What is an ECG? An ECG is a paper or digital recording of the electrical signals in the heart. It is also called an electrocardiogram or an EKG. The ECG is used to determine heart rate, heart rhythm and other information regarding the heart's condition. ECGs are used to help diagnose heart arrhythmias, heart attacks, pacemaker function and heart failure.
ECG can be analyzed by studying components of the waveform. These waveform components indicate cardiac electrical activity.
The first upward of the ECG tracing is the P wave. It indicates atrial contraction.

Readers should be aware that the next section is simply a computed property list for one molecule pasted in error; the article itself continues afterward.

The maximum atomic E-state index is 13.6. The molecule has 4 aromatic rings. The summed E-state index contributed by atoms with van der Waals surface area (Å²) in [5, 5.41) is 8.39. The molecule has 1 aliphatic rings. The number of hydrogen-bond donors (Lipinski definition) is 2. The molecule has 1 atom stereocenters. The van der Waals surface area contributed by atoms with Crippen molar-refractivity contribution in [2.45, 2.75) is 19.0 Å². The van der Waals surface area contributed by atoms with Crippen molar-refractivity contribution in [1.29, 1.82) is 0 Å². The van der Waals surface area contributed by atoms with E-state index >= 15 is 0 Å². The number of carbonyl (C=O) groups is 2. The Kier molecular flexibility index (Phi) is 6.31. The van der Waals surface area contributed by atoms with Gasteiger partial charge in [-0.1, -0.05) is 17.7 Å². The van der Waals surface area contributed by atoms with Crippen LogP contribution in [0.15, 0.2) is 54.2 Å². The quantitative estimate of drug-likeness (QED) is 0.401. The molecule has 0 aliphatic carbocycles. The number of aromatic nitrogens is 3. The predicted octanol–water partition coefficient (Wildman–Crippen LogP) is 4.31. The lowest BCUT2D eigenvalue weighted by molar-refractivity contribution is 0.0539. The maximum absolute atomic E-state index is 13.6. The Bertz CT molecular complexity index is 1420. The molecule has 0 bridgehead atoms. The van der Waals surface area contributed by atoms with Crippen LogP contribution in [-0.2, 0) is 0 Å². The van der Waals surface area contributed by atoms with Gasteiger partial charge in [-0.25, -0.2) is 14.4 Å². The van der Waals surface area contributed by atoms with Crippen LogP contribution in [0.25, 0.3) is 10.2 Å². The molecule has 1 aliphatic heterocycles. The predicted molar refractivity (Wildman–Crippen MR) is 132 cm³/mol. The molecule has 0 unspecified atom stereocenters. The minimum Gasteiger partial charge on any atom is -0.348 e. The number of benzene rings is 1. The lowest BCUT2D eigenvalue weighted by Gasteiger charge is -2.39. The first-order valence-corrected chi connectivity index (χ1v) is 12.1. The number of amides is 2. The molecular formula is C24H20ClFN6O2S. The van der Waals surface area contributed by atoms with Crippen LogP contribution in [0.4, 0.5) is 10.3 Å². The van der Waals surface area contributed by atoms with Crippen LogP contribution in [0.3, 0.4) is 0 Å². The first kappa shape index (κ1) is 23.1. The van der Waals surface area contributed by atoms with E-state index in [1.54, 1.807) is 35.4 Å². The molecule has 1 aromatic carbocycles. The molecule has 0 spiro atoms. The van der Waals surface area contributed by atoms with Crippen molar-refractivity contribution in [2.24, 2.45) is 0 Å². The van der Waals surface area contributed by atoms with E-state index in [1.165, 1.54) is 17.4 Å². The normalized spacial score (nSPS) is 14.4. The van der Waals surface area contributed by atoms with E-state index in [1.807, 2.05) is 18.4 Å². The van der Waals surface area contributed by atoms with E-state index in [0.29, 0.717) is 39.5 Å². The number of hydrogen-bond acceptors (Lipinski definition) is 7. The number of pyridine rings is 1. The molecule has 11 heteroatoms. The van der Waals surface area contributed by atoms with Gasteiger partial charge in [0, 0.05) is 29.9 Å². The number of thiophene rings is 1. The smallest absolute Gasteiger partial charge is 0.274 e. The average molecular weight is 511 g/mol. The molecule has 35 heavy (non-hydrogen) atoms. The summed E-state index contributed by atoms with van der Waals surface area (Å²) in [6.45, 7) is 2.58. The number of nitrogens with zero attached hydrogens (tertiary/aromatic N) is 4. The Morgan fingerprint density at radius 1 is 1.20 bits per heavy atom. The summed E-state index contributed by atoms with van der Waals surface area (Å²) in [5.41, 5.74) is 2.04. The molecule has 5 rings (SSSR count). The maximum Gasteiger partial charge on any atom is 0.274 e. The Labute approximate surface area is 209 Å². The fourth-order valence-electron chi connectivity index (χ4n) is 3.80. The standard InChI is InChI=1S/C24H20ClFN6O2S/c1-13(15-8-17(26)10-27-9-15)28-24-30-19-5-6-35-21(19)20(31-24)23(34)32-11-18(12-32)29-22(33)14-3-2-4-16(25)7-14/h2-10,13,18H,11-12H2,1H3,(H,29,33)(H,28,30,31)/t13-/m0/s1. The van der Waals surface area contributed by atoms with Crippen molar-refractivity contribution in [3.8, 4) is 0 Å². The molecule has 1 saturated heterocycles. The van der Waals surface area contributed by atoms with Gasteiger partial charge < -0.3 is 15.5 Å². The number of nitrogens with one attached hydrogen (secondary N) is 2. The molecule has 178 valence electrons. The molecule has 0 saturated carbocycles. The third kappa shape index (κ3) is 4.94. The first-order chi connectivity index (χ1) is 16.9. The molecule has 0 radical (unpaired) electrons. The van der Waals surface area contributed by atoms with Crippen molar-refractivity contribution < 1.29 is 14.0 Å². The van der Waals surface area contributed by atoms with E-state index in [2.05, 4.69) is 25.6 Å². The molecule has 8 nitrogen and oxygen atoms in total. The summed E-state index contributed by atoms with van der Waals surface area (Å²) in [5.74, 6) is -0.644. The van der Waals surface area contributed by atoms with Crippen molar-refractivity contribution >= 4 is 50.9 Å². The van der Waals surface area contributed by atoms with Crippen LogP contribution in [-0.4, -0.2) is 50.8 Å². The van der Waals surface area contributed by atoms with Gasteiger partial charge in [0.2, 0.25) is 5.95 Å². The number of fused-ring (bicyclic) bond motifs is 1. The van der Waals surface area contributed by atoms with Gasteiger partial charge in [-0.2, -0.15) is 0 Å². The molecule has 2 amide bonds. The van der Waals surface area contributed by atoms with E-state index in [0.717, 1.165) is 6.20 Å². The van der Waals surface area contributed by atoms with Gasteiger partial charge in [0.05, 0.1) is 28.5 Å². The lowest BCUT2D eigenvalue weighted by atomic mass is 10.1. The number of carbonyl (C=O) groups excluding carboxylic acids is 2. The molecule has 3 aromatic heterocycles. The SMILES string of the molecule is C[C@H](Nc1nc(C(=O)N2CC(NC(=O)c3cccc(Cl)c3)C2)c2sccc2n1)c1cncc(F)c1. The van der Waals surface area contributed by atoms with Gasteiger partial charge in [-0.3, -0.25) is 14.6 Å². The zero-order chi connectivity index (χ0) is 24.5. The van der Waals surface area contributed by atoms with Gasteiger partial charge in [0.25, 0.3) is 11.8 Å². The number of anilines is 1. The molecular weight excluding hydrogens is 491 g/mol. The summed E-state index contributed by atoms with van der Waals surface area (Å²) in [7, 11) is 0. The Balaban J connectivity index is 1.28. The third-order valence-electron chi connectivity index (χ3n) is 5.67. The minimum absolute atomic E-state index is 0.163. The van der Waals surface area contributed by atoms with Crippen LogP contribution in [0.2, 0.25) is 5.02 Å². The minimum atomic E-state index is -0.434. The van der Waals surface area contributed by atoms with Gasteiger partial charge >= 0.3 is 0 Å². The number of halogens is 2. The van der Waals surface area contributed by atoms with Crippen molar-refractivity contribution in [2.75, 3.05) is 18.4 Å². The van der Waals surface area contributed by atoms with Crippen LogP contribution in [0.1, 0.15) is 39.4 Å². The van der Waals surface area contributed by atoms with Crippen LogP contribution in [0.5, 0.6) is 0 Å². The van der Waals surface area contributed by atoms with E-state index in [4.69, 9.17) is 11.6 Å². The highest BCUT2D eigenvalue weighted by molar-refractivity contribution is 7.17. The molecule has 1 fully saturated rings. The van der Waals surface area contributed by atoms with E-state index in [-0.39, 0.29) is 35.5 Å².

The QRS complex begins with Q, a small downward deflection, followed by a larger upwards deflection, a peak (R); and then a downwards S wave. This QRS complex indicates ventricular depolarization and contraction.
Finally, the T wave, which is normally a smaller upwards waveform, representing ventricular re-polarization.